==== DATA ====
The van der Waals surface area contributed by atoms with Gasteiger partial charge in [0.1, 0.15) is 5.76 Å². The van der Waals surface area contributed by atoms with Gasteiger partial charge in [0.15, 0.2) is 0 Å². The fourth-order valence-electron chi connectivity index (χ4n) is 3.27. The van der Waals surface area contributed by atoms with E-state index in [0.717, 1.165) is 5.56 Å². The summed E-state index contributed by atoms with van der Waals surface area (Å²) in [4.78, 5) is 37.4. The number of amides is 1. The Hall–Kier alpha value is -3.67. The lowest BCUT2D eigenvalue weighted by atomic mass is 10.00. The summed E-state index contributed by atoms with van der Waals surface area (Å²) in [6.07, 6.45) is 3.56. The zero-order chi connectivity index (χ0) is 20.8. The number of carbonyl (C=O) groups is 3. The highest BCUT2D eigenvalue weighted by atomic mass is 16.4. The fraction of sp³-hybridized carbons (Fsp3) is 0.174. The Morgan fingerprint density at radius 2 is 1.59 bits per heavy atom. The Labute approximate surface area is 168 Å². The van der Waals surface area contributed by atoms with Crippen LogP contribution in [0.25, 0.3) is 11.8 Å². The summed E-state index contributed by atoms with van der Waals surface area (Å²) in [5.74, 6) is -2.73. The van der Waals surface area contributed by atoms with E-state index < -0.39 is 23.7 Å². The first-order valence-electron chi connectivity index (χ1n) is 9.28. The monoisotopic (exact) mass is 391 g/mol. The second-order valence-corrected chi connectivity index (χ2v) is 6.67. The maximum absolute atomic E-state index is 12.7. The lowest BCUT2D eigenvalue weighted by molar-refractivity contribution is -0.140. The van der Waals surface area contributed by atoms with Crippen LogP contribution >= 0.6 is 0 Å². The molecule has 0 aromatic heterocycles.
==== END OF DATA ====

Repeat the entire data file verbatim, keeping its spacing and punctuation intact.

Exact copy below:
The van der Waals surface area contributed by atoms with Gasteiger partial charge in [0.1, 0.15) is 5.76 Å². The van der Waals surface area contributed by atoms with Gasteiger partial charge in [0.15, 0.2) is 0 Å². The fourth-order valence-electron chi connectivity index (χ4n) is 3.27. The van der Waals surface area contributed by atoms with E-state index in [0.717, 1.165) is 5.56 Å². The summed E-state index contributed by atoms with van der Waals surface area (Å²) in [4.78, 5) is 37.4. The number of amides is 1. The Hall–Kier alpha value is -3.67. The lowest BCUT2D eigenvalue weighted by atomic mass is 10.00. The summed E-state index contributed by atoms with van der Waals surface area (Å²) in [6.07, 6.45) is 3.56. The zero-order chi connectivity index (χ0) is 20.8. The number of carbonyl (C=O) groups is 3. The highest BCUT2D eigenvalue weighted by atomic mass is 16.4. The fraction of sp³-hybridized carbons (Fsp3) is 0.174. The Morgan fingerprint density at radius 2 is 1.59 bits per heavy atom. The Labute approximate surface area is 168 Å². The van der Waals surface area contributed by atoms with Crippen LogP contribution in [0.25, 0.3) is 11.8 Å². The summed E-state index contributed by atoms with van der Waals surface area (Å²) in [5.74, 6) is -2.73. The van der Waals surface area contributed by atoms with E-state index < -0.39 is 23.7 Å². The first-order valence-electron chi connectivity index (χ1n) is 9.28. The monoisotopic (exact) mass is 391 g/mol. The second-order valence-corrected chi connectivity index (χ2v) is 6.67. The maximum absolute atomic E-state index is 12.7. The lowest BCUT2D eigenvalue weighted by molar-refractivity contribution is -0.140. The van der Waals surface area contributed by atoms with Crippen LogP contribution >= 0.6 is 0 Å². The molecule has 0 aromatic heterocycles.